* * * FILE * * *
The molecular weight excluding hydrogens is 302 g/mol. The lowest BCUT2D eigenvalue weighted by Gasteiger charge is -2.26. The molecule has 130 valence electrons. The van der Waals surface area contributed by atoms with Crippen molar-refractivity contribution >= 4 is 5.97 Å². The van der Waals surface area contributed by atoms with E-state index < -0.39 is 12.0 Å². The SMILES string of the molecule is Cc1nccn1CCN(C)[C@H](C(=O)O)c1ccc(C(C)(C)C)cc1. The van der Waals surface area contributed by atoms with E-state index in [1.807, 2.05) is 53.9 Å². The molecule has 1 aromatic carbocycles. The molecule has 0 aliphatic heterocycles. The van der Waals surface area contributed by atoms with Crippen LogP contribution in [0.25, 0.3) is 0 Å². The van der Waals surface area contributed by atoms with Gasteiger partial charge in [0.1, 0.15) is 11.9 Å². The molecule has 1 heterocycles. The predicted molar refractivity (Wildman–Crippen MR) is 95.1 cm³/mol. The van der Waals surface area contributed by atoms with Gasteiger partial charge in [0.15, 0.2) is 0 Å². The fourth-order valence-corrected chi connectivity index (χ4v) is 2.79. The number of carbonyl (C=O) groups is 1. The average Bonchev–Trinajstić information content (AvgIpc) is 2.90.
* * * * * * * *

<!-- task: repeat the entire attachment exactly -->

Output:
The molecular weight excluding hydrogens is 302 g/mol. The lowest BCUT2D eigenvalue weighted by Gasteiger charge is -2.26. The molecule has 130 valence electrons. The van der Waals surface area contributed by atoms with Crippen molar-refractivity contribution >= 4 is 5.97 Å². The van der Waals surface area contributed by atoms with E-state index < -0.39 is 12.0 Å². The SMILES string of the molecule is Cc1nccn1CCN(C)[C@H](C(=O)O)c1ccc(C(C)(C)C)cc1. The van der Waals surface area contributed by atoms with E-state index in [1.807, 2.05) is 53.9 Å². The molecule has 1 aromatic carbocycles. The molecule has 0 aliphatic heterocycles. The van der Waals surface area contributed by atoms with Crippen LogP contribution in [0.25, 0.3) is 0 Å². The van der Waals surface area contributed by atoms with Gasteiger partial charge in [0.1, 0.15) is 11.9 Å². The molecule has 1 heterocycles. The predicted molar refractivity (Wildman–Crippen MR) is 95.1 cm³/mol. The van der Waals surface area contributed by atoms with Gasteiger partial charge in [0.15, 0.2) is 0 Å². The fourth-order valence-corrected chi connectivity index (χ4v) is 2.79. The number of carbonyl (C=O) groups is 1. The average Bonchev–Trinajstić information content (AvgIpc) is 2.90.